We had to stay healthy and yet we could not buy anything unnecessary.
Survival kicked in.
We knew we just had to get through this.
A typical menu would be: Kelloggs cornflakes for breakfast with a bit of milk; 1 breadroll each for lunch… and if there were any leftovers it would go onto the roll… “if”. For Dinner: Rice, chicken/fish, pineapple or tomato.
There was the odd switch of a potato or zucchini…and pasta instead of rice.
We got lollipops to help suppress hunger and to treat ourselves to something sweet.
Drinking yoghurt was a treat but also filling, we tried to buy 2-3 bottles a week.
We simply had nothing left
Family assisted us with what they could… as we simply had nothing left.
The local villagers were supported and supplied with food by the Panamanian government.
It was amazing to see the truck loads full of food that was delivered every 2 weeks to ensure their wellbeing. There was a local island village about 300 metres from where we were staying; and health officials made regular visits to ensure there were no covid cases.
But since we were not local… we were left to our own devices. Nobody asked any questions nor offered to help.
It was extremely hot and humid.
The building owners asked us to switch off the AC during the day to save on electricity costs. Temperatures inside the building reached the high 30s just due to humidity.
It was unbearable.
I had to keep lying down during the day to keep from fainting.
Some days we were blessed with cloudy weather, and then our spirits were high because the heat was more bearable.
There were days that hopelessness set in.
It was a roller coaster of keeping the faith, sticking to a routine, even just a little bit.
Wash your laundry with your hands to do something, fill up the water bottle, wash up a cup, wipe out the fridge… just do something.
Watch the news… you are not in this alone.
Keep the schoolwork going.
Speak to André: anything can change at any minute.
Week 11 there was a possibility of flights.
And everything went from checking messages for a possibility of going home to full force information-gathering, paperwork, documents etc.
We needed a special travel permit called “salvo conducto” in order to leave the island.
Due to a lack of order and knowledge between island officials it took us 2 weeks to find the correct information in order to obtain this document.
Once printed it was done incorrectly.
Upon the re-print we discovered the date was incorrect and we had to request a third print!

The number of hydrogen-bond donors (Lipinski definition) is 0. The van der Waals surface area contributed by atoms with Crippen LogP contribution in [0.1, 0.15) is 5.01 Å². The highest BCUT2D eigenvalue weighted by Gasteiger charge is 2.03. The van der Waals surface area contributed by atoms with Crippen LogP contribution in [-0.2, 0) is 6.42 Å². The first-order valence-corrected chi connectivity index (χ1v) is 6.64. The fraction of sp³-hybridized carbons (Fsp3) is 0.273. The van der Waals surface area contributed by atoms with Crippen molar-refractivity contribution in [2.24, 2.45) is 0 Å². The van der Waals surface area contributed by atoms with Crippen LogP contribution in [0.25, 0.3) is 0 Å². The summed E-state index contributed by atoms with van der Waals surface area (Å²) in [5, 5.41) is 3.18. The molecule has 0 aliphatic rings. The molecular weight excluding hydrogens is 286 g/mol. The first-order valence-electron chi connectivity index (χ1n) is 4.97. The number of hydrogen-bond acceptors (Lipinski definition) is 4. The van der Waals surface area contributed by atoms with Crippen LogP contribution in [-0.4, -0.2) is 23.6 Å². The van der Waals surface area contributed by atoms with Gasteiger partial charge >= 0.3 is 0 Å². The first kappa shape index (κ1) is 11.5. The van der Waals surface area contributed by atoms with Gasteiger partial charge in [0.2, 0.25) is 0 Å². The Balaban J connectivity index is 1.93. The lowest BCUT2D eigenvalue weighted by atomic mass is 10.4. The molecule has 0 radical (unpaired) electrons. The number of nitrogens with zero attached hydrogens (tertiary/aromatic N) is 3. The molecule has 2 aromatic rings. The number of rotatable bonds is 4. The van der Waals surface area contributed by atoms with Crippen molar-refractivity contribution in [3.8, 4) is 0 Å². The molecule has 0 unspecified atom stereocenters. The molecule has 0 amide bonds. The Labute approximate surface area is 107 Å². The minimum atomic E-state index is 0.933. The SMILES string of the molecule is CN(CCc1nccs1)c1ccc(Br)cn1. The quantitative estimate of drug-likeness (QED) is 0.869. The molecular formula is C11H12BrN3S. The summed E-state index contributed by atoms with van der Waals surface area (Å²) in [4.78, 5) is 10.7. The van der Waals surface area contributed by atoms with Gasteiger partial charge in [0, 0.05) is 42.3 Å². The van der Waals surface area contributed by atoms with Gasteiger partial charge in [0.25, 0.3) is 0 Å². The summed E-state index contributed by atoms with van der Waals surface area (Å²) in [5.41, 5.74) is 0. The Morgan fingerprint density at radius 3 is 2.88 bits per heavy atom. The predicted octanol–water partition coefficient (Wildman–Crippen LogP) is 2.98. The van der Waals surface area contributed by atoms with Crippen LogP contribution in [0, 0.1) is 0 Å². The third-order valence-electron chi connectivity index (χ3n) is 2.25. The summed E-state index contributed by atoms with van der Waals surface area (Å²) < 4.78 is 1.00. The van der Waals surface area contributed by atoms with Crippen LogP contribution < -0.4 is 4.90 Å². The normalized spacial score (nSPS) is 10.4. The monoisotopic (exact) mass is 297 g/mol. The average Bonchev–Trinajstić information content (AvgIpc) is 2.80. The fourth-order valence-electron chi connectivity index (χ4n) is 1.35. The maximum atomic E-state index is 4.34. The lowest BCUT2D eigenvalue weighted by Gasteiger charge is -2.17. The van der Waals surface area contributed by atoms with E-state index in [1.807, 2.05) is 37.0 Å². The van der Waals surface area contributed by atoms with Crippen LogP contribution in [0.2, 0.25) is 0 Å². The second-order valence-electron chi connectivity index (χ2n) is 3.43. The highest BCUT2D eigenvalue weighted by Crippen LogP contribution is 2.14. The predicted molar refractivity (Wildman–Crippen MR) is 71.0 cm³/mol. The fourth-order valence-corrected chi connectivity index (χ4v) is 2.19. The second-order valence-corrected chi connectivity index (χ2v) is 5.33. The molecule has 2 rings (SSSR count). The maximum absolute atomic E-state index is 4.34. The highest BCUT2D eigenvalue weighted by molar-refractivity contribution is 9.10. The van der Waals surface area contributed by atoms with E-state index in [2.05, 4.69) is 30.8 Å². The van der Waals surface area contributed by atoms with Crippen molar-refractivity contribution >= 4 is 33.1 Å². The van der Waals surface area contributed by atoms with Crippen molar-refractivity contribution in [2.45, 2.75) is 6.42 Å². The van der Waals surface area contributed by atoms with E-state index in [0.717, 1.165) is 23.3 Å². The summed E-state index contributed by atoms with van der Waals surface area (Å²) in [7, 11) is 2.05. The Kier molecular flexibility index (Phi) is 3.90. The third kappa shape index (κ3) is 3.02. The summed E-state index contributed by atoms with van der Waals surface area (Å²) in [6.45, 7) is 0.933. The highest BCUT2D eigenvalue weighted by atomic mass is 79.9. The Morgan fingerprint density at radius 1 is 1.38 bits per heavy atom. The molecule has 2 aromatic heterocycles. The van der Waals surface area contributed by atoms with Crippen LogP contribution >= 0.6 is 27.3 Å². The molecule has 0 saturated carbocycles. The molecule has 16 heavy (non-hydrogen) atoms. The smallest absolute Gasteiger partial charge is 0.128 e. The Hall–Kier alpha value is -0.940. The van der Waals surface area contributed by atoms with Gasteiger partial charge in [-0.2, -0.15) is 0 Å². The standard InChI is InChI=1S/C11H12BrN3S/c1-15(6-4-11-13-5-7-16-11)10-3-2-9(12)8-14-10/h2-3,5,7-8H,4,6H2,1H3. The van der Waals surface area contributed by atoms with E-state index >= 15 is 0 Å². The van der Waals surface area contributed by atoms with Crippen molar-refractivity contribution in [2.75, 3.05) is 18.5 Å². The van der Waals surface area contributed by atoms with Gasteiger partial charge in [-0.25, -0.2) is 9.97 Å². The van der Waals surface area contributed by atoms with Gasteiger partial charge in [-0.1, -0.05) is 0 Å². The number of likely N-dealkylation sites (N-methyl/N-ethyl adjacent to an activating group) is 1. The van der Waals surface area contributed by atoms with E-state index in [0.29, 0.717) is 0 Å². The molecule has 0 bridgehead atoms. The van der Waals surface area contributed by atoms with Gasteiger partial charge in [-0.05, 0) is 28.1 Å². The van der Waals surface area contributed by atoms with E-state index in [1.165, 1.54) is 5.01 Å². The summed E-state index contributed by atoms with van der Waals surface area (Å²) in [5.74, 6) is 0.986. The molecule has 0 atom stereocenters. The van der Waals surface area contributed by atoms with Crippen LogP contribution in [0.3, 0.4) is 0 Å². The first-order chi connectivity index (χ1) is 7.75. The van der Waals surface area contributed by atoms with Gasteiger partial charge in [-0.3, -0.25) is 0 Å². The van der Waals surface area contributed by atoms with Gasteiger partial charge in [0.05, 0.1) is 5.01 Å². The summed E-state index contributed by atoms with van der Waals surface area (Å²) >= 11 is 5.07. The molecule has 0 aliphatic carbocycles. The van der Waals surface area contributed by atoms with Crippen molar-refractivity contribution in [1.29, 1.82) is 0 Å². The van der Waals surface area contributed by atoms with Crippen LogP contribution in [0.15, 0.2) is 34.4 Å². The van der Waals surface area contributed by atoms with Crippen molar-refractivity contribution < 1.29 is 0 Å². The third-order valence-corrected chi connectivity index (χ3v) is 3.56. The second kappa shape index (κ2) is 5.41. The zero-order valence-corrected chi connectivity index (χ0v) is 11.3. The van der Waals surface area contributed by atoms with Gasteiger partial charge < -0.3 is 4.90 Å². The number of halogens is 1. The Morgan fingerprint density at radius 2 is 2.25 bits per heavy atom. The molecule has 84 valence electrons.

Running on absolute empty
I have to make something very clear. By the time an actual flight was possible, we had very little left of anything. There is absolutely no way we could afford to go home.
Our return tickets were with another airline and SA would not allow other aircraft to land during lockdown.
I kept a close eye on the Facebook group: Home Away from Home.
South Africans stranded all over the world were complaining about the same thing.
Poor Darren Bergman and his team worked themselves to bits trying to help everyone.
Our situation seemed completely impossible.
People we have never met offered to pay our return flights
But a team of people gathered around us and made it clear that this would indeed be possible due to the help and support of good samaritans.
People we do not know and have never met before offered to pay for our return flights with Copa and SAA.
With our salvo conducto in hand, printed correctly: on June 9th we caught a boat that was scheduled to leave the island with special permission.
Another angel on earth
At the dock there were 2 sets of police officers who checked our passports; and then a third check was done by the police telephonically with the transport co-ordinator whom I will simply name as Toby.
Another Angel on earth.
After around 35 minutes of checks, our luggage was loaded and wrapped to be water tight due to it being the rainy season.
We left the island in a group of 2 boats.
as the wind blew on my face I felt free
I can remember that as the wind blew on my face I felt free.